Does legalization increase marijuana use: From Duh! To Huh?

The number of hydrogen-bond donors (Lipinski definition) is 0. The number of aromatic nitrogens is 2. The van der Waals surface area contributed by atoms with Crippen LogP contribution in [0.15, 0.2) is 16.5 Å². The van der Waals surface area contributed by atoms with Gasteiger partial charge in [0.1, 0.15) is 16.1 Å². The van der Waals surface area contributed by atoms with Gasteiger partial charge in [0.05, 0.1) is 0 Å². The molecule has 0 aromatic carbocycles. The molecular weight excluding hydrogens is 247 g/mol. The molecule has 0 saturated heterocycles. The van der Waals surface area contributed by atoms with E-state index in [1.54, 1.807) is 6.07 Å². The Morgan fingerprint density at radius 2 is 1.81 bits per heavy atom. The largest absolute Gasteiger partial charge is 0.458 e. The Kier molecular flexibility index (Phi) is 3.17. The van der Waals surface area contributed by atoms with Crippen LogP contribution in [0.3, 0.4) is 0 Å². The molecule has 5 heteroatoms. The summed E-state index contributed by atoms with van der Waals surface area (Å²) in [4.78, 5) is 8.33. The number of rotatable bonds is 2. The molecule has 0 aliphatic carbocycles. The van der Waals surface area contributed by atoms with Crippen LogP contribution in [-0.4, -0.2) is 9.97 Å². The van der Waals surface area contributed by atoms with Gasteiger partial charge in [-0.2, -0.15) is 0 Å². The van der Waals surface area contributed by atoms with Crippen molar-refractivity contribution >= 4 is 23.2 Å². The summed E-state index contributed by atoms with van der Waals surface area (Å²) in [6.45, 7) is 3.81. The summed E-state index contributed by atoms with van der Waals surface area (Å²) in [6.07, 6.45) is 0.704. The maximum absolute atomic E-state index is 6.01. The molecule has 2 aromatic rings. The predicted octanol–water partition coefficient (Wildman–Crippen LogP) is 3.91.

Whether or not Oregon’s July 2015 legalization of marijuana use for recreational purposes affected marijuana use rates sounds obvious, but is it? When told that the law increased marijuana use, many people said, “Duh! If its legal more people will buy it and use it.” But when told that it didn’t, many people said, “Duh! People who used will keep using, and people who didn’t use won’t start now just because its legal.” How can two opposite conclusions seem so obvious? Indeed, the effects these laws may be having are not clear at all. Studies of adolescents in Washington and Colorado have found mixed evidence after legalization, with some groups showing increases in rates of use and others showing no changes. Other research on college students has found increases in rates of use after legalization, but only for the subgroup of students who recently binged on alcohol. Furthermore, marijuana use rates have been increasing steadily across the country regardless of legality, and residents of states with legalization often showed higher rates of marijuana use even before their law passed. So, teasing out the truth is not a matter of simply comparing use rates before and after legalization. To illuminate these issues, David Kerr, Associate Professor in SPS will work as a co-investigator on a New Investigator Award with Dr. Harold Bae in the OSU College of Public Health and Human Science. The grant award was made by the Oregon Medical Research Foundation. Together, Drs. Bae and Kerr will study the extent to which recreational marijuana legalization is linked to changes in marijuana, tobacco, alcohol, and other substance use rates among college students in Oregon relative to their peers nationwide. They will do so using survey data collected from hundreds of thousands of college students across the country from 2008-2018. Identifying the magnitude of any changes will have important public health implications for young adults… obviously.